"The Day They Heard" And Wished They Hadn't


As every art lover knows, Tobias Farrow-Ball (April 15, 1889 – January 19, 1975) was a Dorset-born painter and muralist who, along with James du Lux and Fred Crown-Peynts, was at the forefront of the Dorset Regionalist art movement. The fluid, sculpted figures in his paintings - rendered with arresting realism in a variety of hard-wearing washable emulsions (suitable for all rooms) - depicted everyday people in scenes drawn from life in the greater Wimborne Minster area. Though his work is strongly associated with the characteristic contours of his native Dorset, he studied in St Ives, lived in Oswestry for more than 18 months during his "Hint of Pink" Period and even painted several seminal works there ("The Magnolia Madona" being the most well know). He also summered for a decade on Chesil Beach off the southern coast - a place he associated with his friend and fellow artist Professor Brian Thrupiece. Local folklore has it that the two once shared an ice-cream.

So far so Bonipedia! What is less known is that Tobias assuaged his grief at hearing of his friend Professor Thrupiece's disappearance (See Autorités Suisses [2007] The Thrupiece Investigative Files: A General Introduction Threadbone Press, 12 volumes [not available separately] £212) by painting a large mural (120' x 30') inside his Evershot home. Entitled "The Day They Heard", the work was seen by only a handful of close associates before being destroyed - in a manic episode - by a 12" brush and a large tin of one of Fred Crown-Peynt's harder-wearing dark green silk-finish vinyl exterior distempers. Tragic Loss - End of Story. Or so you might think!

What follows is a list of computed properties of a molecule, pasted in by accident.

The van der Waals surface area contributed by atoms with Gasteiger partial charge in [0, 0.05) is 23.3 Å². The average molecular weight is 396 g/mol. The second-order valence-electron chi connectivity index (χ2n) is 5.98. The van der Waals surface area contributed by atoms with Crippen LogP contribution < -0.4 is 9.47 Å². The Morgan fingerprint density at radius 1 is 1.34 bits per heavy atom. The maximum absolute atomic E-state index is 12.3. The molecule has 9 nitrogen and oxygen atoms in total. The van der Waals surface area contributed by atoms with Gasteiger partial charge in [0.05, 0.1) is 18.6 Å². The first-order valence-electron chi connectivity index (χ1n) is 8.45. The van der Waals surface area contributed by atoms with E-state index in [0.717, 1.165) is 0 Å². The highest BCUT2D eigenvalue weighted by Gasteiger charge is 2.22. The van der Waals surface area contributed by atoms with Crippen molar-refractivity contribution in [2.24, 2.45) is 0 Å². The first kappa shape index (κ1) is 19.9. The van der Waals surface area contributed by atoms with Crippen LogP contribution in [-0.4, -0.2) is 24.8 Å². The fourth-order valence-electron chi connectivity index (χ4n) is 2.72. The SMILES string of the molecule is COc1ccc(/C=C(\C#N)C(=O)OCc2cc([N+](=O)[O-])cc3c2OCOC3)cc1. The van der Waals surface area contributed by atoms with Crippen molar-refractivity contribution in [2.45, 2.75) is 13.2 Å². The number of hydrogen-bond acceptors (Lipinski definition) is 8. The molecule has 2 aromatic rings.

But no! Lost art tracer - Mr Joe-Lost Art-Tracer - has recently revealed that, before commencing the great work, Farrow-Ball first made a series of studies, one of which he worked up to the point of an almost finished picture. Moreover, this version survived the artist's destructive frenzy and is part of a series of Farrow-Balls adorning the walls of a private collection. It is to be shown to the public for the first time in the Tobias Farrow-Ball Retrospective "Outrage and Distemper" which opens in May at the Celia Notso-Pointy Gallery, Fishpond Bottom.

Only one mystery now remains: how did the artist, who died in 1975 manage to paint both the study and the mural in 2005? Mr Art-Tracer admits that this is "a live and ongoing issue" and that currently he has "no workable theory". However, he has vowed to get to the bottom of the mystery and insists that "a slight discrepancy in dates aside, there is no question that both the painting and the emotions it depicts are 100% authentic". "Thirty years is a mere blink of an eye in the history of Western Civilization" he added and even less for a dog.*

* See Simonetta Schiava, Mary Moustache & Davina Allsogi, Civilizations Thrupiece Television 2018. "I prefer Kensington Park's earlier version" Universally Agreed Opinion

Monthly.


Tobias Farrow-Ball's "The Day They Heard" - a genuine masterpiece but "a mere shadow of the mural for which it was a preparatory step".  It goes on show in May at the Celia Notso-Pointy Gallery, Fishpond Bottom.

Tobias Farrow-Ball's "The Day They Heard" - a genuine masterpiece but "a mere shadow of the mural for which it was a preparatory step". The female figure on the extreme left is believed to be Ms Shelley-Lulette Sizemore. The painting goes on show in May at the Celia Notso-Pointy Gallery, Fishpond Bottom.


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